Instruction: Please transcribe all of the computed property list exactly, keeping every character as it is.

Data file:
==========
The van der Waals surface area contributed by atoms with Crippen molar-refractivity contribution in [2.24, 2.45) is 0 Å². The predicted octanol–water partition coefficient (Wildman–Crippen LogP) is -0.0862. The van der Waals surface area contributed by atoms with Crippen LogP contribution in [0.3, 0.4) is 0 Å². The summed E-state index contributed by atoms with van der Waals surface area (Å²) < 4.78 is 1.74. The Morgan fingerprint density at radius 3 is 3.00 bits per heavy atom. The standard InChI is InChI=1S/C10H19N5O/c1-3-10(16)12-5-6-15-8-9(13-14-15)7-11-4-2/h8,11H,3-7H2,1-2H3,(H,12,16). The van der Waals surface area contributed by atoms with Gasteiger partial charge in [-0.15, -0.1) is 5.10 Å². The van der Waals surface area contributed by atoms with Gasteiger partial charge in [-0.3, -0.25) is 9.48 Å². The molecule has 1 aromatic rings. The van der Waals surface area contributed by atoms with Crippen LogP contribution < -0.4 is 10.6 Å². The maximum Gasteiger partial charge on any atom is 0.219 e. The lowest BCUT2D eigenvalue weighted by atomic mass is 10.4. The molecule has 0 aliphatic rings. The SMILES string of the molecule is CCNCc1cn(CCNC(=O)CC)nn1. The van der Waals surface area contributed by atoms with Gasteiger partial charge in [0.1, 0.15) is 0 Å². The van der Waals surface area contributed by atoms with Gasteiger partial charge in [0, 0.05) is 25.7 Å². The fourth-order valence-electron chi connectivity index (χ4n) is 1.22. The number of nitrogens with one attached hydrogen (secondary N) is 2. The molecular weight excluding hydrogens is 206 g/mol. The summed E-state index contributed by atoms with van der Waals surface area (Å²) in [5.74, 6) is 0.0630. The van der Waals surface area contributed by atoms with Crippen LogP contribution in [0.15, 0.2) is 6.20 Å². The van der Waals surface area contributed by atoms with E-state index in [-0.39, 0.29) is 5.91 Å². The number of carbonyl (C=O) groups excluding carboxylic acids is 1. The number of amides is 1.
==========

The van der Waals surface area contributed by atoms with Crippen molar-refractivity contribution in [2.24, 2.45) is 0 Å². The predicted octanol–water partition coefficient (Wildman–Crippen LogP) is -0.0862. The van der Waals surface area contributed by atoms with Crippen LogP contribution in [0.3, 0.4) is 0 Å². The summed E-state index contributed by atoms with van der Waals surface area (Å²) < 4.78 is 1.74. The Morgan fingerprint density at radius 3 is 3.00 bits per heavy atom. The standard InChI is InChI=1S/C10H19N5O/c1-3-10(16)12-5-6-15-8-9(13-14-15)7-11-4-2/h8,11H,3-7H2,1-2H3,(H,12,16). The van der Waals surface area contributed by atoms with Gasteiger partial charge in [-0.15, -0.1) is 5.10 Å². The van der Waals surface area contributed by atoms with Gasteiger partial charge in [-0.3, -0.25) is 9.48 Å². The molecule has 1 aromatic rings. The van der Waals surface area contributed by atoms with Crippen LogP contribution < -0.4 is 10.6 Å². The maximum Gasteiger partial charge on any atom is 0.219 e. The lowest BCUT2D eigenvalue weighted by atomic mass is 10.4. The molecule has 0 aliphatic rings. The SMILES string of the molecule is CCNCc1cn(CCNC(=O)CC)nn1. The van der Waals surface area contributed by atoms with Gasteiger partial charge in [0.1, 0.15) is 0 Å². The van der Waals surface area contributed by atoms with Gasteiger partial charge in [0, 0.05) is 25.7 Å². The fourth-order valence-electron chi connectivity index (χ4n) is 1.22. The number of nitrogens with one attached hydrogen (secondary N) is 2. The molecular weight excluding hydrogens is 206 g/mol. The summed E-state index contributed by atoms with van der Waals surface area (Å²) in [5.74, 6) is 0.0630. The van der Waals surface area contributed by atoms with Crippen LogP contribution in [0.15, 0.2) is 6.20 Å². The van der Waals surface area contributed by atoms with E-state index in [-0.39, 0.29) is 5.91 Å². The number of carbonyl (C=O) groups excluding carboxylic acids is 1. The number of amides is 1.